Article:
Juventus came from behind to beat Tottenham 2-1 in the Champions League round-of-16 second-leg clash at Wembley.
The hosts came into the fixture holding the upper hand thanks to a 2-2 draw in Turin in the first leg.
After Son Heung-min gave the hosts the lead, quick-fire strikes from Gonzalo Higuain and Paulo Dybala saw the Juventus emerge victorious.
The Italian giants progress to the quarter-finals with a 4-3 aggregate win.
Here are our player ratings:
Hugo Lloris – 5: Didn’t make a single save and there was little he could do for the two goals.
Kieran Trippier – 5: Got the assist for Spurs but failed to track Higuain and then Dybala for the goals.
Davinson Sanchez – 6: Solid for Spurs but was drawn into Higuain as Dybala was slipped in.
Jan Vertonghen – 6: Was lucky not to give away a penalty in the first half after a challenge on Douglas Costa.
Ben Davies – 4: Was caught napping and played Dybala onside for the winner. Struggled thereafter.
Mousa Dembele – 8: Bossed the midfield in the first half but didn’t have the same command after going behind.
Eric Dier – 6: Disappointing with his passing and gave the ball away cheaply at various points.
Christian Eriksen – 7: Pulled the strings in the final third and created a host of chances. Typically busy
Dele Alli – 6: Kicked around as Juve couldn’t keep up. Endured more hurt than he inflicted on the defence though.
Son Heung-Min – 8: Scored the opener and always a threat. Didn’t deserve to be on the losing side.
Harry Kane – 6: Had the beating of Juve’s aging centre-backs initially but they came to grips with him in the second half.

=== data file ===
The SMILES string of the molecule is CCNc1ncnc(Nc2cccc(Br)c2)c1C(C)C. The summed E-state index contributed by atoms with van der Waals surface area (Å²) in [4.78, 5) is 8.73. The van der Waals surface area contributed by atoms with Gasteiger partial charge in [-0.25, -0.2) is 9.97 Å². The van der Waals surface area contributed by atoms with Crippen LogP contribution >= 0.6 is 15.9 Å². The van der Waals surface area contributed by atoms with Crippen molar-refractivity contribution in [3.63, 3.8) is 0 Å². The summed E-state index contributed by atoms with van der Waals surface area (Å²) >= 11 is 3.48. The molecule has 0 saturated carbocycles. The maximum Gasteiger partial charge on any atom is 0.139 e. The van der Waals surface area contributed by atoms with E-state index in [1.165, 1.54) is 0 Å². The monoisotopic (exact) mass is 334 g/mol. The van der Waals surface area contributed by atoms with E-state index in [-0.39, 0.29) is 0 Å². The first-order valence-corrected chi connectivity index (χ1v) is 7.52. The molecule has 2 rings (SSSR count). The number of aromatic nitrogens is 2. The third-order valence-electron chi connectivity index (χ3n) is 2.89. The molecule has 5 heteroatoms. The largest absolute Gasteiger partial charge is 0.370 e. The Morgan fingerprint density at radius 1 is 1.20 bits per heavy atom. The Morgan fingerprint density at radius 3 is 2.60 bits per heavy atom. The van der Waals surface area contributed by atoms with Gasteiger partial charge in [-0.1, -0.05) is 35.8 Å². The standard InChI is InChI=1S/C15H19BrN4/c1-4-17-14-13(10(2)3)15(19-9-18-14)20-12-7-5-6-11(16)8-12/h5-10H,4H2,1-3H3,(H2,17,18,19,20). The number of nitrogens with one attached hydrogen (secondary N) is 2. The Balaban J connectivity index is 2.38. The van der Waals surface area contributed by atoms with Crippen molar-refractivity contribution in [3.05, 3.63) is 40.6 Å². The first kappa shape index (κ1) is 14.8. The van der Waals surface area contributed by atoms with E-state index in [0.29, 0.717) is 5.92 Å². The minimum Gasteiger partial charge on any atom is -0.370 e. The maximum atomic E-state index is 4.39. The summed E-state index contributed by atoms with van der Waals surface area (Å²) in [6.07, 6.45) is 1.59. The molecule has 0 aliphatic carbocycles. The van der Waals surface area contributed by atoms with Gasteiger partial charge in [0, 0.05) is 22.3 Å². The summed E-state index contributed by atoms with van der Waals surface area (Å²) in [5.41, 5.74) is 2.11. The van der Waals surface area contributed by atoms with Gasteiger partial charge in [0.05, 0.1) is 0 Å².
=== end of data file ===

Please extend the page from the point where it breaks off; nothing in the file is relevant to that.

Erik Lamela – 5: Couldn’t make the ball stick in possession.
Fernando Llorente – N/A: Tried to exercise his aerial threat but never managed to.
They built on their 2-2 draw from the first leg by taking a 1-0 lead at home on Wednesday through Son Heung-min’s first-half goal, but quick-fire goals from Gonzalo Higuain and Paulo Dybala turned the tie on its head, ultimately seeing Juventus through.
Here’s a look at how the two managers fared.
Goals – 1
Shots – 23
Possession – 54%
Tackles – 12
Dribbles – 16
Goals – 2
Shots – 9
Possession – 46%
Tackles – 22
Dribbles – 14
Pochettino played a 4-3-3, asking his players to seize the moment rather than relying on a tactical masterstroke. In the first half, they did just that, as they built on their first-leg performance to take the lead and looked certain to advance.
However, Spurs’ inability – or unwillingness – to shut up shop cost them, a failure to extend their lead was punished when their defence was left exposed.
Responding to Spurs’ midfield domination from the first leg, Allegri opted for a 4-3-3 with two defensive-minded central midfielders in Sami Khedira and Blaise Matuidi alongside Miralem Pjanic. Yet in the first half, the story was much the same as the game in Turin.
But Juventus grew into the game in the second half after the introduction of left-back Kwadwo Asamoah added balance to the side, and they duly turned the tie around with two quick goals.
TACTICAL TALKING POINTS
Pochettino could have played for a 0-0, but he stuck to his guns and Spurs started the game as if they needed a goal more than Juventus. It paid off initially, as they took a 1-0 lead into half-time.
But 1-0 was always precarious – Spurs needed a second goal to feel secure. Their search for one left them defensively vulnerable, and a tactical switch from Juve allowed the visitors to exploit that and turn the game on its head.
Dybala and Douglas Costa started either side of Gonzalo Higuain up front, with the Argentine stationed nominally on the left. The set-up often left Juve’s attack looking disjointed and lopsided, as neither Dybala nor Costa really linked up with Higuain.
Dybala’s tendency to pop up in the middle or even on the right, meant the left side of Juve’s attack was largely non-existent. There was too much ground for full-back Alex Sandro to cover, and Blaise Matuidi looked uncomfortable drifting out to the left to offer width.